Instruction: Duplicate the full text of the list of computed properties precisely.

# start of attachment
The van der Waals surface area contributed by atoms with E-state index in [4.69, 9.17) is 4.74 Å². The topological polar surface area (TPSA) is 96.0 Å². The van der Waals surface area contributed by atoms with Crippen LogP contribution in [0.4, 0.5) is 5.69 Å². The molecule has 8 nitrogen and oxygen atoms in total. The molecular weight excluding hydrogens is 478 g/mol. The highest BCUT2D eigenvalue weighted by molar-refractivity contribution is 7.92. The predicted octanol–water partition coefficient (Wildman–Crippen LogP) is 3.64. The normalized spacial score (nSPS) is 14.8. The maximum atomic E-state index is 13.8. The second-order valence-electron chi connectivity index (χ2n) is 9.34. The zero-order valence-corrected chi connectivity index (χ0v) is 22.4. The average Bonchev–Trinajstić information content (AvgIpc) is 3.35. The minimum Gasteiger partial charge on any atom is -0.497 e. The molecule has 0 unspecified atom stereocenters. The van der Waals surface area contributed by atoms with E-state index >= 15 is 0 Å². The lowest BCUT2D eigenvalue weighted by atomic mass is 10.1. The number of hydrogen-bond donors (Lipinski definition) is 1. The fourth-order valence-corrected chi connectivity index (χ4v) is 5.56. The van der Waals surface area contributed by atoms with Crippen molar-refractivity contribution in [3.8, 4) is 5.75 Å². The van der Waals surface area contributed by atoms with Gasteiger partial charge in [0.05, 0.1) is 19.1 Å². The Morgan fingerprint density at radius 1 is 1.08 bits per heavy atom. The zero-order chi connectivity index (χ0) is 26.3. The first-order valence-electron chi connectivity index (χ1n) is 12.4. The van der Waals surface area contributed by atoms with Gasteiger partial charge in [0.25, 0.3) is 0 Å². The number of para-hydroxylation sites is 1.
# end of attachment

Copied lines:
The van der Waals surface area contributed by atoms with E-state index in [4.69, 9.17) is 4.74 Å². The topological polar surface area (TPSA) is 96.0 Å². The van der Waals surface area contributed by atoms with Crippen LogP contribution in [0.4, 0.5) is 5.69 Å². The molecule has 8 nitrogen and oxygen atoms in total. The molecular weight excluding hydrogens is 478 g/mol. The highest BCUT2D eigenvalue weighted by molar-refractivity contribution is 7.92. The predicted octanol–water partition coefficient (Wildman–Crippen LogP) is 3.64. The normalized spacial score (nSPS) is 14.8. The maximum atomic E-state index is 13.8. The second-order valence-electron chi connectivity index (χ2n) is 9.34. The zero-order valence-corrected chi connectivity index (χ0v) is 22.4. The average Bonchev–Trinajstić information content (AvgIpc) is 3.35. The minimum Gasteiger partial charge on any atom is -0.497 e. The molecule has 0 unspecified atom stereocenters. The van der Waals surface area contributed by atoms with E-state index >= 15 is 0 Å². The lowest BCUT2D eigenvalue weighted by atomic mass is 10.1. The number of hydrogen-bond donors (Lipinski definition) is 1. The fourth-order valence-corrected chi connectivity index (χ4v) is 5.56. The van der Waals surface area contributed by atoms with Crippen molar-refractivity contribution in [3.8, 4) is 5.75 Å². The van der Waals surface area contributed by atoms with Gasteiger partial charge in [0.05, 0.1) is 19.1 Å². The Morgan fingerprint density at radius 1 is 1.08 bits per heavy atom. The zero-order chi connectivity index (χ0) is 26.3. The first-order valence-electron chi connectivity index (χ1n) is 12.4. The van der Waals surface area contributed by atoms with Gasteiger partial charge in [0.25, 0.3) is 0 Å². The number of para-hydroxylation sites is 1.